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Re: Clarification of rational for deprecation of @longdesc and @summary

From: Charles McCathieNevile <chaals@opera.com>
Date: Mon, 18 Feb 2008 13:18:28 +0100
To: "Richard Schwerdtfeger" <schwer@us.ibm.com>, "Ian Hickson" <ian@hixie.ch>
Cc: "Joshue O Connor" <joshue.oconnor@cfit.ie>, "HTML WG" <public-html@w3.org>, public-html-request@w3.org
Message-ID: <op.t6py42qvwxe0ny@widsith.lan>

On Mon, 18 Feb 2008 12:24:52 +0100, Richard Schwerdtfeger  
<schwer@us.ibm.com> wrote:

> If wai-aria goes in we have an aria-describedby property which can
> reference an area of the document allowing for the prose to be associated
> with the image. longdesc is almost never used as people want to use the
> same prose in the original document.

I doubt that is the reason - there is nothing in the spec that says you  
cannot do that. The ARIA attribute would be more widely applicable, but I  
don't see it replacing longdesc given that there is a small amount of  
content (rather less than 1% of the web, whch only means more than I have  
read in my entire life) that uses longdesc correctly. If people don't use  
longdesc correctly then we should figure out why, since describedBy is the  
same thing with a different name, and we might expect the same mistakes to  
be made in the wild.



> Rich
> Rich Schwerdtfeger
> Distinguished Engineer, SWG Accessibility Architect/Strategist
> Chair, IBM Accessibility Architecture Review  Board
> blog: http://www.ibm.com/developerworks/blogs/page/schwer
>             Ian Hickson
>              <ian@hixie.ch>
>              Sent by:                                                    
> To
>              public-html-reque         Joshue O Connor
>              st@w3.org                 <joshue.oconnor@cfit.ie>
>                                                                         cc
>                                        HTML WG <public-html@w3.org>
>              02/05/2008 01:40                                       
> Subject
>              PM                        Re: Clarification of rational for
>                                        deprecation of @longdesc and
>                                        @summary
> On Tue, 5 Feb 2008, Joshue O Connor wrote:
>> I am wondering if you could expand a little on your response.
>> > I also think longdesc="" and summary="" have thought us that placing
>> > attributes for specific disabilities into the language itself will
>> > result in overwhelming abuse to the point where the target audience of
>> > those features actually have to turn them off.
>> I guess you are referring to using @summary for black hat SEO, but even
>> so, is this a solid enough reason to drop it from the HTML 5 spec?
> The summary="" attribute hasn't been studied as carefully as longdesc="",
> so it's probably easiest to look at the longdesc="" data (though
> eventually we will of course have to look at summary="" specifically as
> well). For longdesc="", it's pretty clear that the attribute is used so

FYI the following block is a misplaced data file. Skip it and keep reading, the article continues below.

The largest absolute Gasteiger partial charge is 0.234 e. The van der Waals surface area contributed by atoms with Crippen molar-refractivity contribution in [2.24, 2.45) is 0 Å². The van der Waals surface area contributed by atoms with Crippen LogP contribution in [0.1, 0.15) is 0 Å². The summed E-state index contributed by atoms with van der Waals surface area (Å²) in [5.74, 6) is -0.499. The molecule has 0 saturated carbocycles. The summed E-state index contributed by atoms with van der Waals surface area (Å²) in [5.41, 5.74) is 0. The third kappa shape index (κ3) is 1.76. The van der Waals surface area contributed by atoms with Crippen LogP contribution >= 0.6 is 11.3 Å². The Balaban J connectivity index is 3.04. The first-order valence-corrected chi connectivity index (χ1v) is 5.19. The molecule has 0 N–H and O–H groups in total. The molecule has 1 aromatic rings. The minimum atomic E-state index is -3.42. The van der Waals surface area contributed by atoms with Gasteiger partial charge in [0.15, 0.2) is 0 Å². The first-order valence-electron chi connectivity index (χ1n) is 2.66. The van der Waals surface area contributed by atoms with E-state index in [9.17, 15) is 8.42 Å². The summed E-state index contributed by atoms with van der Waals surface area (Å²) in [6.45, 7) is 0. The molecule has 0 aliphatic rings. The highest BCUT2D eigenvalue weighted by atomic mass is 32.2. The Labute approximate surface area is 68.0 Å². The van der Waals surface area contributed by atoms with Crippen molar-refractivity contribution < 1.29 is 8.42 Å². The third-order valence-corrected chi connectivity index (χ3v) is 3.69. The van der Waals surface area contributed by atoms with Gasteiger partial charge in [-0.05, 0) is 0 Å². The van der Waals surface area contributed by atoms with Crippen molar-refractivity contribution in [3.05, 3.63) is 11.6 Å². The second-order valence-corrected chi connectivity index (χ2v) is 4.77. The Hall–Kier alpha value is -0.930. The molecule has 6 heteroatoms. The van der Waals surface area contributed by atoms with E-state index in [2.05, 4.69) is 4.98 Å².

> rarely, and when used, is so overwhelmingly often used in a way that  
> would
> annoy users, that I simply cannot see a scenario on the open Web where a
> user would actually benefit from a user agent impementing the longdesc=""
> attribute. I would imagine that summary="" (and other attributes, as in
> the context of my original missive) would be subject to similar abuse.
> Obviously, for existing attributes, we would have to continue doing
> research to determine whether the attribute is used usefully enough to be
> usable; for new attributes, we have to use our design judgement based on
> research and experience with existing features.
> Mark Pilgrim summarised the longdesc="" research in his controversial
> article on the WHATWG blog:
>    http://blog.whatwg.org/the-longdesc-lottery
>> FWIW @summary is a very, very practical and useful attribute for screen
>> reader users
> Well, as noted above, I haven't yet done much research on summary="",  
> it's
> waiting with all the other table issues. However, with all due respect,
> one of the most convincing pieces of research I have seen examining
> summary="" -- and most excellent research it was -- was your own  
> usability
> study video, which showed a screen reader user dismiss summary="" out of
> hand as being useless and annoying (paraphrasing from memory). Indeed, in
> that video, it was only after prompting that the subject acknowledged  
> that
> the attribute could theoretically have some use. When the target audience
> dismisses the feature, and the authors dismiss the feature, and the only
> people left saying that the feature is useful are self-appointed  
> advocates
> for the feature (no offense intended, I'm a self-appointed editor!), it  
> is
> usually worth reconsidering whether anyone is really benefitting from the
> feature. (With summary="", though, I haven't yet studied enough data to
> really be able to say with certainty what the conclusion should be.)
>> Surely even new and hitherto undreamed of attributes and elements are
>> potentially as susceptible to misuse - but is this a solid reason for
>> not developing them?
> We must design a language that is more likely to be used correctly than
> wrongly, yes.
> --
> Ian Hickson               U+1047E                )\._.,--....,'``.    fL
> http://ln.hixie.ch/       U+263A                /,   _.. \   _\  ;`._ ,.
> Things that are impossible just take longer.   `._.-(,_..'--(,_..'`-.;.'

Charles McCathieNevile  Opera Software, Standards Group
     je parle français -- hablo español -- jeg lærer norsk
http://my.opera.com/chaals   Try Opera 9.5: http://snapshot.opera.com
Received on Monday, 18 February 2008 12:24:52 UTC

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